Eventually, the new campus at Centennial Airport will be a sprawling, multi-facility effort to solve an ongoing problem in the aerospace industry: It needs more qualified hands.
“We just want to be part of the solution,” said Ben Theune, spokesman for Wings Over the Rockies, a nonprofit focused on education about aviation and space.
The great need for air and space personnel — pilots, aircraft maintenance workers, engineers, air-traffic control and the like — has a helper in motion at the Boeing Blue Sky Aviation Gallery, the first facility to open at the Exploration of Flight site at the airport. That site is Wings Over the Rockies' new location, in addition to its museum in the Lowry area of Denver.
The Blue Sky Gallery is a 19,000-square-foot hangar that offers visitors a chance to use flight simulators and even experience flying in a real plane.
After opening in July, the site is still a ways out from filling its 15-acre property at the airport: The Ozmen Black Sky Space Gallery, the next addition, could open in 2020 or 2021, Theune said. It'll be based around cutting-edge space technology and concepts.
More tenuous is the planned opening of Colorado Skies Academy, a potential aerospace middle school proposed for the development. The charter school plans to open under the Cherry Creek School District, but the district halted its application in November, only to have the decision reversed by the state Board of Education in January.
“The decision by the state board was very positive for Colorado Skies,” Theune said. “That is, at this point, the reassurance we were looking for.”
The airport sits mostly in unincorporated Arapahoe County just south of Centennial and extends south into Douglas County. The airport's name predates the city's.
Here's an update on developments at the site that Wings Over the Rockies wants to make, as Theune put it, “an ecosystem for aerospace education.”
Passing through turbulence
Cherry Creek Schools said it supports Colorado Skies Academy — the school just failed to meet a necessary condition, said Abbe Smith, spokeswoman for the school district.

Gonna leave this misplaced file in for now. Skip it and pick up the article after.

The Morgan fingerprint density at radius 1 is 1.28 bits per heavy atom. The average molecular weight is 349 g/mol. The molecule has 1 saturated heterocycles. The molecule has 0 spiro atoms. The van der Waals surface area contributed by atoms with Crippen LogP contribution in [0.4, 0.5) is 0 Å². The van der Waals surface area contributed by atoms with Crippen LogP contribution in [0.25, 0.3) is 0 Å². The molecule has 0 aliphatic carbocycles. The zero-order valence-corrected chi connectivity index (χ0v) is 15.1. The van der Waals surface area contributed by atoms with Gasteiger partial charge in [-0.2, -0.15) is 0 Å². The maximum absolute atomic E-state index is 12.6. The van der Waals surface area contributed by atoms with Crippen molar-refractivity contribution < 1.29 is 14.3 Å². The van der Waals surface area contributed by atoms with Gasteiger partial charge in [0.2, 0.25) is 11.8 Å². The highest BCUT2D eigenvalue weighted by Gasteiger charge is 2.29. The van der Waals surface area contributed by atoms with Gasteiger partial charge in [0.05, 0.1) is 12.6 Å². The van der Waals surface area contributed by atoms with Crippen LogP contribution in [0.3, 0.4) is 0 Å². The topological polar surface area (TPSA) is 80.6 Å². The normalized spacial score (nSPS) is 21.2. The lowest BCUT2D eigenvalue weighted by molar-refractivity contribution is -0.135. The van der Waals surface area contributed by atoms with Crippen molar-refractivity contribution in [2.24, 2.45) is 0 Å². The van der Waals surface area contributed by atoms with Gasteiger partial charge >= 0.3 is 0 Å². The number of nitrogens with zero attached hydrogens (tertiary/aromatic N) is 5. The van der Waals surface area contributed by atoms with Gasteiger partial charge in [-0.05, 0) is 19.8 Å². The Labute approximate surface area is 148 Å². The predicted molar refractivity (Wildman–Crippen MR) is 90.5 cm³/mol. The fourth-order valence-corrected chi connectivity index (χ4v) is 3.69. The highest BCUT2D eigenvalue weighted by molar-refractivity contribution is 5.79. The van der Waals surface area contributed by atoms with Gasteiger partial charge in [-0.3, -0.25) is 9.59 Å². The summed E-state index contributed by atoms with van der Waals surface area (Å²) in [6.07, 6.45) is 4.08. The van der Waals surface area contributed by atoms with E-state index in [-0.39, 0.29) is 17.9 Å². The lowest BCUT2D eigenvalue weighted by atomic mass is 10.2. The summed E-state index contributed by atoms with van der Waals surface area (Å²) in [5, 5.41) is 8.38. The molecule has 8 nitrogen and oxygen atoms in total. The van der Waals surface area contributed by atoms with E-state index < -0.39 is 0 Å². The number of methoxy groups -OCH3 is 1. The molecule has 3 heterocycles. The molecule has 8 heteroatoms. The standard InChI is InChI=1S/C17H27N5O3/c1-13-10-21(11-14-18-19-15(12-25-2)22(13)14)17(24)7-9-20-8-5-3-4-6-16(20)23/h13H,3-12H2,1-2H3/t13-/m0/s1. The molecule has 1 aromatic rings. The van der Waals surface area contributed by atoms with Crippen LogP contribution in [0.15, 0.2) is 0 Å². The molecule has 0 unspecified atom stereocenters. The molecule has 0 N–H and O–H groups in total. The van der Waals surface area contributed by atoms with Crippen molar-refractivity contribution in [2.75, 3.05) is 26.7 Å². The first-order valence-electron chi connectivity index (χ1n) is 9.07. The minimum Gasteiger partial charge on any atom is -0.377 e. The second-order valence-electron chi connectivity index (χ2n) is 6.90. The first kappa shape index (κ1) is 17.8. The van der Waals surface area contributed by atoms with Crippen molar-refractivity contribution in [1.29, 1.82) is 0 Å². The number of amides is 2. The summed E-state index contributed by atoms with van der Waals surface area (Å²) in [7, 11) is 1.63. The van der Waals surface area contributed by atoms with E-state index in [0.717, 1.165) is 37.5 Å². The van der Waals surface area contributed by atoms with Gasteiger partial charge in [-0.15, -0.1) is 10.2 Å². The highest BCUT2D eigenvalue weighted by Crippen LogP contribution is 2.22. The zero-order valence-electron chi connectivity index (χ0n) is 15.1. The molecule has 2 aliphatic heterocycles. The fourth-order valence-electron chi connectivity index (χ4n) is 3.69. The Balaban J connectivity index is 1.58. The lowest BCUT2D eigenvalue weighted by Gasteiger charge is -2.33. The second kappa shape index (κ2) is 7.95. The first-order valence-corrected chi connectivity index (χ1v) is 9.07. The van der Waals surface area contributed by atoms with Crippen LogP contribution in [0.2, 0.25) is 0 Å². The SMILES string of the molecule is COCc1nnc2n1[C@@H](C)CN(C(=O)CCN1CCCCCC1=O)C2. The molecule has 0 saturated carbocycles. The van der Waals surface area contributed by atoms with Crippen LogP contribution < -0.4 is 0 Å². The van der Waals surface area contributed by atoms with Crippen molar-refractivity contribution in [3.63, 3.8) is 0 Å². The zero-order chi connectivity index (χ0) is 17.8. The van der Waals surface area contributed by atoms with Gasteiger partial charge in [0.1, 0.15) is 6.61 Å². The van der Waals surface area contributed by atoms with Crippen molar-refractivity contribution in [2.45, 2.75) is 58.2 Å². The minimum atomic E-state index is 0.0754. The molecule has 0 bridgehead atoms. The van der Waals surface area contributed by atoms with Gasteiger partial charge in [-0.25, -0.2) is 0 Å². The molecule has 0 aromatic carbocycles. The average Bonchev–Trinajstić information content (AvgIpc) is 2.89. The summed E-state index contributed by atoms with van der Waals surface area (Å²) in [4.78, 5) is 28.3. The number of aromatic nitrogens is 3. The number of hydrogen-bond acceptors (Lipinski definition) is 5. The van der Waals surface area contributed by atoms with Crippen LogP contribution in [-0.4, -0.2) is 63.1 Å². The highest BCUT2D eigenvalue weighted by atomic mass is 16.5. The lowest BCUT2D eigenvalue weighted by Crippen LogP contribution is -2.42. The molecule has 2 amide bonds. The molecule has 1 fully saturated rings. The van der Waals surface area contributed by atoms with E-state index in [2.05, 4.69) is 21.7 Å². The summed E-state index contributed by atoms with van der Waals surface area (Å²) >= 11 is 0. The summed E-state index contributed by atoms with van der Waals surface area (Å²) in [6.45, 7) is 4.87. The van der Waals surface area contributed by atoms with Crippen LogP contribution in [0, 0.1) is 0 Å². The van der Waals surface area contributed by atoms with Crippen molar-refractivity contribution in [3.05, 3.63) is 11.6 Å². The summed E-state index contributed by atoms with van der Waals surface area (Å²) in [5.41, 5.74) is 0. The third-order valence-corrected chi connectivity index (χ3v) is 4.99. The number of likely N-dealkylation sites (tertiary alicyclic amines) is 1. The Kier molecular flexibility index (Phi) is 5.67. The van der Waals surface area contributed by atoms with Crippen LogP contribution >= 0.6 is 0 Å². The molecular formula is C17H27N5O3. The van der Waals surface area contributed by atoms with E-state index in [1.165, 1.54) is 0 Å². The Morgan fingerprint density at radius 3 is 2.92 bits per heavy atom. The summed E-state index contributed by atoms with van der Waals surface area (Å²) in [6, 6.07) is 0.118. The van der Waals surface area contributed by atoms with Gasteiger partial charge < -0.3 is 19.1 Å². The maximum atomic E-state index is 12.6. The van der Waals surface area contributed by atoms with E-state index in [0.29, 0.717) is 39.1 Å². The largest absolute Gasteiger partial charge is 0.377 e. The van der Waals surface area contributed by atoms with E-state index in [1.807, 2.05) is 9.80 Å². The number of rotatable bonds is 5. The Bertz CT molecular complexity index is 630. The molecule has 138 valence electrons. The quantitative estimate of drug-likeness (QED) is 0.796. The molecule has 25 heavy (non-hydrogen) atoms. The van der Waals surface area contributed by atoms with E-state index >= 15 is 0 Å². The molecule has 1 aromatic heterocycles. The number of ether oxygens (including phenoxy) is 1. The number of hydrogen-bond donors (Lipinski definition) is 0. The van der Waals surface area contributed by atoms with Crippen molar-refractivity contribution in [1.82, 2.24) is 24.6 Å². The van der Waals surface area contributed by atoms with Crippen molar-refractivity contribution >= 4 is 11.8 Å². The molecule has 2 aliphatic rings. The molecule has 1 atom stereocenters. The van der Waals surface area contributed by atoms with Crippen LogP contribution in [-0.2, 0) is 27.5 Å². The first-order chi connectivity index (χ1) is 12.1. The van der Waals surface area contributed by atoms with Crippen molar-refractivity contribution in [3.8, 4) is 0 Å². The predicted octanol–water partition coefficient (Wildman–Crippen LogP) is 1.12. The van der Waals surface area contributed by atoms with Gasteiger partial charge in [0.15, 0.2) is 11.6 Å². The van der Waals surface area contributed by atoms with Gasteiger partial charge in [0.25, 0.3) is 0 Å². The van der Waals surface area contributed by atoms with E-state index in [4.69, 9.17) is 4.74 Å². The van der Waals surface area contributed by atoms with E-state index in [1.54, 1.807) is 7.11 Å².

“Our goal is for Colorado Skies Academy to be a successful school that ultimately reflects the high standards” of the district, Smith said.
Colorado Skies was required to provide by Nov. 15 documents from prospective students indicating their intent to enroll, but the school submitted only 24 letters of intent at that point, Smith said. The school's application said it intended to open with 225 students, she added.
The airport said its relationship with the potential school and the school district is “a natural evolution,” but also a response to industry wants and needs, said Robert Olislagers, CEO of the airport.
“The status quo is simply not good enough if Colorado wants to maintain its prominent role in aviation and aerospace,” he added. “We believe the 190-plus kids looking to enroll in 2019 should not be held up by a technicality.”
The aerospace-exhibit arm of the development has a lot to offer on its own, though — the Blue Sky Gallery houses everything from decades-old but still-operational planes to virtual reality experiences, and several experiences in between.
On its first floor, visitors can use Federal Aviation Administration-approved flight simulators, fly drones through a small course and learn about weather's effect on flying. On the second floor, they can use a large touch screen to plan a flight route like professionals do, learn about aviation careers and even listen to what pilots hear from Centennial Airport's air-traffic control tower.
Facilities aside from the Blue and Black Sky galleries and the potential school are to be determined, Theune said.
The Wings nonprofit also runs the Wings Over the Rockies Air & Space Museum at the former Lowry Air Force Base grounds.
The new site sits at 13005 Wings Way near East County Line Road and South Peoria Street, on the southeast side of the Centennial Airport, one of the busiest general-aviation airports in the nation.
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